At some point, I am certain that this trip to Howe Caverns seemed like a fine idea. A romantic night in a hotel, complimentary champagne and chocolates, a romantic lantern tour 156 feet below ground. It should be the stuff of memories.
The trouble is that Cobleskill, New York - the city congealed atop the caverns - is among the dullest places I have ever happened upon. If you happen to live in Cobleskill, my sincere apologies. Living there, I am sure you are beyond used to people saying "I'm sorry" to you, but count me among the sympathetic. I have sat in dental office waiting rooms more captivating.
I try to find excuse for the social doldrums of Cobleskill, but there is no off-season when your tourist trap is a hole in the ground that never varies from 52 degrees Fahrenheit. I do not doubt that the only draw to this town is the aforementioned holes, as their owners direct travelers from fifty miles away with colorful billboards. The motel can suggest nothing stimulating than rocks in their adjoining cave. Given that I annually used to go to Lake George, whose main draw was a wetter and thus prettier geological feature, I do not absolve Cobleskill from the responsibility of having t-shirt stands and costumed cave creatures cavorting. After seeing the cavern, there ought to be some reason to stick around and free ourselves from the burden of our money.
Our motel has doubtless seen better decades. Still, we are not precisely there for the accommodations - though, of course, we would not be averse to a degree of comfort beyond what is provided. The room contains nothing that would account for the money spent on the package, with a television from the 1980s and, bizarrely given the smallness of the room, two sinks next to each other outside the bathroom proper. (Is this so guests can be assured of the other's post-lavatory hygiene?) We are a bit disappointed to discover that the advertised chocolates are two hunks of nearly stale fudge from the gift shop and the champagne - as we realize once we later have exhausted all the entertainment potential of this town - contains only four conservative glasses of bubbly. For my own mental health, I will pretend I believe that the linens had been changed - or at least aired - since Obama took office.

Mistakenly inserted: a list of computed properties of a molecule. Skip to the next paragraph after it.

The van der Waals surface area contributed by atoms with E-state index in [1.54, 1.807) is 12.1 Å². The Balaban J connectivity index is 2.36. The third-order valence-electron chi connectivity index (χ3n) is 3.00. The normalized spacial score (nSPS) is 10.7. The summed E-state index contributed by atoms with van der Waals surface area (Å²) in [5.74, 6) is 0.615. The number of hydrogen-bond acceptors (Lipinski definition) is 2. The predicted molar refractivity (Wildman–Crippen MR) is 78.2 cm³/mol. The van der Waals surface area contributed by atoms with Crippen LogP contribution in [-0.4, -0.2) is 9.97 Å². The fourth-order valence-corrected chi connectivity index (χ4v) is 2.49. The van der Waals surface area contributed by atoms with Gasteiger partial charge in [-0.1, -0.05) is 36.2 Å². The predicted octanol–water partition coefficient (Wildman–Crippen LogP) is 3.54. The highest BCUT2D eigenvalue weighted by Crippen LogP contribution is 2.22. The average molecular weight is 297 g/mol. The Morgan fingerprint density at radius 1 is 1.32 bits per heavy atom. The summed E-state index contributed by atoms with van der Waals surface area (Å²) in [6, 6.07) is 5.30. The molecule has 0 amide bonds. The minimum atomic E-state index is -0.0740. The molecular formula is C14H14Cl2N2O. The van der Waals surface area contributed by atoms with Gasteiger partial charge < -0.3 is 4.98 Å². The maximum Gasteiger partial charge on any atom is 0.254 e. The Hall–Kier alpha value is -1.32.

We showed up without time enough to have lunch, so Amber gnaws on some beef jerky as we walk up the hill to the entrance to the cavern. I promised her to buy her some bauble from the gift shop both to make up for the humbleness of our accommodations and to balance the karmic scales for how amazing she made Valentine's Day (I came home to a table set with cups and plates with our names painted on them, a pot of chocolate fondue with fruit and pretzels for dipping, followed by cuddling and breakfast-for-dinner). However, even the gift shop seems to have no urge to put in effort. None of their wares are either nice enough or kitschy enough to be worth more than a cursory glance. Where are the Herkimer diamond rings or the t-shirts emblazoned with the message "I wish my wife were as deep as Howe Caverns (or as wet)"? I attempt to coax Amber toward the section of the building where little kids sift through bags of dirt to get to tumbled smooth gems, but she nixes this with reluctance.
I had come to Howe Caverns at least once as a child and have vivid - if not wholly authentic - memories of a very tight section called Fat Man's Folly, enormous ceilings, a rushing underground river. This is not what we find.